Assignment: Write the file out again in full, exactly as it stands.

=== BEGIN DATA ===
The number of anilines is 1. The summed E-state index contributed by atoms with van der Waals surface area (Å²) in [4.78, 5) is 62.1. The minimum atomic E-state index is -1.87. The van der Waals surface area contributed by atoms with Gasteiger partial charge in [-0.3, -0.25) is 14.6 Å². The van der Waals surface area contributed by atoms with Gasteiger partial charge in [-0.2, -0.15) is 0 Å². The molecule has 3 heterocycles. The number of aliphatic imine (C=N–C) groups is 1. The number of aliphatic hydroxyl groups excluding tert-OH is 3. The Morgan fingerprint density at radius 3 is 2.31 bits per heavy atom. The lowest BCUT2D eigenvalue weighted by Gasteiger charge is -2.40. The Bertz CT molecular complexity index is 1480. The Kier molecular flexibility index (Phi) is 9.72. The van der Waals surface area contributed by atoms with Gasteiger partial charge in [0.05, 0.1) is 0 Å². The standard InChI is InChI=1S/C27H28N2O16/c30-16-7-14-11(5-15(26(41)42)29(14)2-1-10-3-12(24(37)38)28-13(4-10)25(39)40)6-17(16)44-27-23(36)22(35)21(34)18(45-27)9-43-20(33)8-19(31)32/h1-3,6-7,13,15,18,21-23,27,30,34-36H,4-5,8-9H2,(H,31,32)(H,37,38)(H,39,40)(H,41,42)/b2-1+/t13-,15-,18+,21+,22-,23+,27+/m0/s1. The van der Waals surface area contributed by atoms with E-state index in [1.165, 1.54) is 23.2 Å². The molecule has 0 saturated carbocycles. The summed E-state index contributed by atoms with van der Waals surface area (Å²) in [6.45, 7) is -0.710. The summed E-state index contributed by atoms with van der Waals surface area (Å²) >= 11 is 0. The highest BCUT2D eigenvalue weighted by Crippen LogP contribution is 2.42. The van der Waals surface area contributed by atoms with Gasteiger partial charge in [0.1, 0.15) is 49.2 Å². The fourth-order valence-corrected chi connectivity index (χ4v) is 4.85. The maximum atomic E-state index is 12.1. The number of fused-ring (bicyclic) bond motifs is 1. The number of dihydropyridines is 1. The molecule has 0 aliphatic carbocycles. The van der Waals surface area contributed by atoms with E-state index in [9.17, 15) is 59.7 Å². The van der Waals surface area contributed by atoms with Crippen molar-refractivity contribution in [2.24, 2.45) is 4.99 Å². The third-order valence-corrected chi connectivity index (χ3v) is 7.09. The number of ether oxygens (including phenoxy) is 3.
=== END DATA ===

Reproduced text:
The number of anilines is 1. The summed E-state index contributed by atoms with van der Waals surface area (Å²) in [4.78, 5) is 62.1. The minimum atomic E-state index is -1.87. The van der Waals surface area contributed by atoms with Gasteiger partial charge in [-0.3, -0.25) is 14.6 Å². The van der Waals surface area contributed by atoms with Gasteiger partial charge in [-0.2, -0.15) is 0 Å². The molecule has 3 heterocycles. The number of aliphatic imine (C=N–C) groups is 1. The number of aliphatic hydroxyl groups excluding tert-OH is 3. The Morgan fingerprint density at radius 3 is 2.31 bits per heavy atom. The lowest BCUT2D eigenvalue weighted by Gasteiger charge is -2.40. The Bertz CT molecular complexity index is 1480. The Kier molecular flexibility index (Phi) is 9.72. The van der Waals surface area contributed by atoms with Gasteiger partial charge in [0.05, 0.1) is 0 Å². The standard InChI is InChI=1S/C27H28N2O16/c30-16-7-14-11(5-15(26(41)42)29(14)2-1-10-3-12(24(37)38)28-13(4-10)25(39)40)6-17(16)44-27-23(36)22(35)21(34)18(45-27)9-43-20(33)8-19(31)32/h1-3,6-7,13,15,18,21-23,27,30,34-36H,4-5,8-9H2,(H,31,32)(H,37,38)(H,39,40)(H,41,42)/b2-1+/t13-,15-,18+,21+,22-,23+,27+/m0/s1. The van der Waals surface area contributed by atoms with E-state index in [1.165, 1.54) is 23.2 Å². The molecule has 0 saturated carbocycles. The summed E-state index contributed by atoms with van der Waals surface area (Å²) in [6.45, 7) is -0.710. The summed E-state index contributed by atoms with van der Waals surface area (Å²) >= 11 is 0. The highest BCUT2D eigenvalue weighted by Crippen LogP contribution is 2.42. The van der Waals surface area contributed by atoms with Gasteiger partial charge in [0.1, 0.15) is 49.2 Å². The fourth-order valence-corrected chi connectivity index (χ4v) is 4.85. The maximum atomic E-state index is 12.1. The number of fused-ring (bicyclic) bond motifs is 1. The number of dihydropyridines is 1. The molecule has 0 aliphatic carbocycles. The van der Waals surface area contributed by atoms with E-state index in [9.17, 15) is 59.7 Å². The van der Waals surface area contributed by atoms with Crippen molar-refractivity contribution in [2.24, 2.45) is 4.99 Å². The third-order valence-corrected chi connectivity index (χ3v) is 7.09. The number of ether oxygens (including phenoxy) is 3.